Thanks in large part to its "great food," The Beer Haus landed a first-place spot on Akron Life’s 2012 Best of the City list in the New Restaurant category. Diners sidle up to the bar for a gander at more than 100 regional and international microbrews or cozy up in the casual dining room for German-inspired food, custom burgers, and spirited rounds of Wagner’s entire Ring Cycle. With 21 high-definition TVs, pool tables, and dartboards, The Beer Haus maintains a steady buzz fueled by sports, brats, and the occasional barfly.
A lengthy lineup of traditional game-day fare and a sports atmosphere captivate fans at Fox and Hound - Bailey's, where the kitchen remains open as late as its neighboring fully stocked bar. Chefs cook until the wee hours of the morning and always until the bar closes, baking Bavarian pretzel starters, crafting towers of onion rings, and preparing hand-battered chicken tenders that are cooked until they are golden brown. They blend their own seasonings to sprinkle over grilled-to-order burgers, and draw from a diverse roster of cheeses and toppings to crown their wood-oven-inspired flatbreads.
While manning the bars, bartenders tap into a stash of libations, such as UV Whipped vodka and Patron Silver tequila, to mix their specialty cocktails. To further foster a sporting ambiance, high-definition TVs glow with sports games and custom music-video playlists, and guests partake in pastimes of ump bashing, billiards, or competitive people watching.
The grill-masters at Legends sling up signature hot dogs, burgers, and traditional American fare to athletics aficionados in a casual sports-bar atmosphere. The menu showcases variations on a ballpark standard, such as the lucky dog, a half-pound of black Angus beef ($6.99), and the all-beef kosher t-o big dawg ($2.49), which fetches french fries on command. Pile puppies high with additional toppings of sauerkraut, chili, cheese, or jalapenos (75 cents each), or forego cylindrical meats in favor of the rodeo burger, a juicy patty anointed with a sizzling crown of bacon, cheddar, and onion straws ($7.99). Baskets of wings arrive swirled in chipotle lime, spicy barbecue, or one of 13 other sauces zestier than a quick-tempered umpire ($7 for 10 wings).
Since 1984, Champps Americana's kitchen has sizzled with made-from-scratch dishes, satiating sports fans and families with a comfortable atmosphere. Amid sunlit dining rooms, diners seated at wooden tabletops can root for their favorite pixels on flat-screen TVs broadcasting live sports. In the kitchen, chefs prepare pastas with grilled chicken and roasted artichokes, pile buns with barbecued pulled pork and spicy buffalo chicken, and fill soft taco shells with grilled steak. Behind the bar, bartenders whip up specialty cocktails and margaritas and fill goblets with wine and local craft beers on tap.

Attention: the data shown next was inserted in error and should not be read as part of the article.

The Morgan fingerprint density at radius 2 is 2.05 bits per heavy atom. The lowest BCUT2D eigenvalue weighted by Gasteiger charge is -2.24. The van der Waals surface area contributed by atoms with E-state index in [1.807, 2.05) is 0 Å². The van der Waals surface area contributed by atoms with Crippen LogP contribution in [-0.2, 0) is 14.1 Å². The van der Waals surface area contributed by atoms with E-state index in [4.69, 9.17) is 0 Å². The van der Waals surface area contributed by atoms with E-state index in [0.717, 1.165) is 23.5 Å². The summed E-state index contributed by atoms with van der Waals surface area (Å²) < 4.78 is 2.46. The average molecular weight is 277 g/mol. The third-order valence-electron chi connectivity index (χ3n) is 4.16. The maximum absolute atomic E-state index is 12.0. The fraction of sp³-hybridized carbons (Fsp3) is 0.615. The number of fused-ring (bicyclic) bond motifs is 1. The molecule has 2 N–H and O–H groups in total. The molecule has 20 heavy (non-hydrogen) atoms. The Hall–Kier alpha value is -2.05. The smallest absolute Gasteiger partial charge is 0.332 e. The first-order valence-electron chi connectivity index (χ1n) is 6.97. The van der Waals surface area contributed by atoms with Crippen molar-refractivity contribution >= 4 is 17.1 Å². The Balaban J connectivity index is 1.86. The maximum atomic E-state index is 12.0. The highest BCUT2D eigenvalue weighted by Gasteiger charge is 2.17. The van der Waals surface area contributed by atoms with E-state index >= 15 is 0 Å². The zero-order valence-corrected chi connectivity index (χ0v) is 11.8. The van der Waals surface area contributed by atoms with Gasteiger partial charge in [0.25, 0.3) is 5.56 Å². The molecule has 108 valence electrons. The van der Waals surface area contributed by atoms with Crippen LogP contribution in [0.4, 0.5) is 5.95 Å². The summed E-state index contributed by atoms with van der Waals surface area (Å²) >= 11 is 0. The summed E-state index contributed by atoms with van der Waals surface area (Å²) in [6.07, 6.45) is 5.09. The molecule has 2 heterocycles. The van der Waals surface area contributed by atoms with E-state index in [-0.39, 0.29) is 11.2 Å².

With a diverse clientele, hearty pub eats, and a broad selection of spirits and beers, "Scoundrels always feels alive," according to Patrick Mayock of Metromix Cleveland. While bartenders keep the libations flowing, cooks smoke slabs of ribs in-house, grill half-pound burgers, and bake pizzas in a brick oven. And nearly 20 sandwiches crowd the menu. Outside, the umbrella-covered patio makes for serene dining on a warm summer’s eve. But patrons can get rowdy inside by dancing to the beats of live bands, taking the stage themselves to sing classic karaoke songs, or acting like a bull in a straitjacket.
The name Burgers-N-Beer is straightforward. That?s why first-time visitors may be surprised by the scope of the offerings the eatery has offered to hungry Willoughby-area residents since 1999. The restaurant spotlights their menu with slabs of renowned fall-off-the-bone St. Louis-style ribs, slathered with Mimi's Family Recipe Sauce as pictured above. Customers can gather crowds of their own, as ribs can be packaged for parties. Cooks also sculpt juicy half-pound burger patties by hand, piling on toppings such as fried eggs, creole-inspired olive tapenade, or marinara sauce.
But the food isn?t the only reason to stop by. Burgers-N-Beer exudes what one Cleveland Scene writer described as "old-time charm, cheery atmosphere, and prompt, friendly service?all seemingly designed to make a midweek dinner feel like a getaway at a lakeside resort.? On Friday and Saturday nights, the restaurant stops eager patrons from abandoning still-rolling cars with complimentary valet service.